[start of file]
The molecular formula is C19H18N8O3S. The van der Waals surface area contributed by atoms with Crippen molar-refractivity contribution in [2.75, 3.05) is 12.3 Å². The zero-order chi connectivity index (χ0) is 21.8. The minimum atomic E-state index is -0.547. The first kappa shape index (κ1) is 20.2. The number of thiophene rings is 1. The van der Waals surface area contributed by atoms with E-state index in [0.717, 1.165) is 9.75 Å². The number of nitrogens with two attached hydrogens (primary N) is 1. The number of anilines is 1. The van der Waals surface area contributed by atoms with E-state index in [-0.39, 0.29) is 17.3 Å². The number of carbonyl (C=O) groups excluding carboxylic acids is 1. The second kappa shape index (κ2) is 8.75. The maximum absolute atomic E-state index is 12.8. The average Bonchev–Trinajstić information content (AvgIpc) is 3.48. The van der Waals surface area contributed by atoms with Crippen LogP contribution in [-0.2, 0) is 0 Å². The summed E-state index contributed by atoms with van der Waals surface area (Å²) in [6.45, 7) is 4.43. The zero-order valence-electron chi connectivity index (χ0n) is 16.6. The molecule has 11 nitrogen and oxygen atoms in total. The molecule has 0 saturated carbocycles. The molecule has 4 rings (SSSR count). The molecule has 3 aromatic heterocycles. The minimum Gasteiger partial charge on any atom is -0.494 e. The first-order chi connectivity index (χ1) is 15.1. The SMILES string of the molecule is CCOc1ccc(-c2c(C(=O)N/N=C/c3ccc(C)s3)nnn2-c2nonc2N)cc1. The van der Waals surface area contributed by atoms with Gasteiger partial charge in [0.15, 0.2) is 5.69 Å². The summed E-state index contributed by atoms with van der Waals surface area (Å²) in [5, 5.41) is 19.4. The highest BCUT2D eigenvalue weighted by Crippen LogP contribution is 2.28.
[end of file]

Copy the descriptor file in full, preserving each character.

The molecular formula is C19H18N8O3S. The van der Waals surface area contributed by atoms with Crippen molar-refractivity contribution in [2.75, 3.05) is 12.3 Å². The zero-order chi connectivity index (χ0) is 21.8. The minimum atomic E-state index is -0.547. The first kappa shape index (κ1) is 20.2. The number of thiophene rings is 1. The van der Waals surface area contributed by atoms with E-state index in [0.717, 1.165) is 9.75 Å². The number of nitrogens with two attached hydrogens (primary N) is 1. The number of anilines is 1. The van der Waals surface area contributed by atoms with E-state index in [-0.39, 0.29) is 17.3 Å². The number of carbonyl (C=O) groups excluding carboxylic acids is 1. The second kappa shape index (κ2) is 8.75. The maximum absolute atomic E-state index is 12.8. The average Bonchev–Trinajstić information content (AvgIpc) is 3.48. The van der Waals surface area contributed by atoms with Crippen LogP contribution in [-0.2, 0) is 0 Å². The summed E-state index contributed by atoms with van der Waals surface area (Å²) in [6.45, 7) is 4.43. The zero-order valence-electron chi connectivity index (χ0n) is 16.6. The molecule has 11 nitrogen and oxygen atoms in total. The molecule has 0 saturated carbocycles. The molecule has 4 rings (SSSR count). The molecule has 3 aromatic heterocycles. The minimum Gasteiger partial charge on any atom is -0.494 e. The first-order chi connectivity index (χ1) is 15.1. The SMILES string of the molecule is CCOc1ccc(-c2c(C(=O)N/N=C/c3ccc(C)s3)nnn2-c2nonc2N)cc1. The van der Waals surface area contributed by atoms with Gasteiger partial charge in [0.15, 0.2) is 5.69 Å². The summed E-state index contributed by atoms with van der Waals surface area (Å²) in [5, 5.41) is 19.4. The highest BCUT2D eigenvalue weighted by Crippen LogP contribution is 2.28.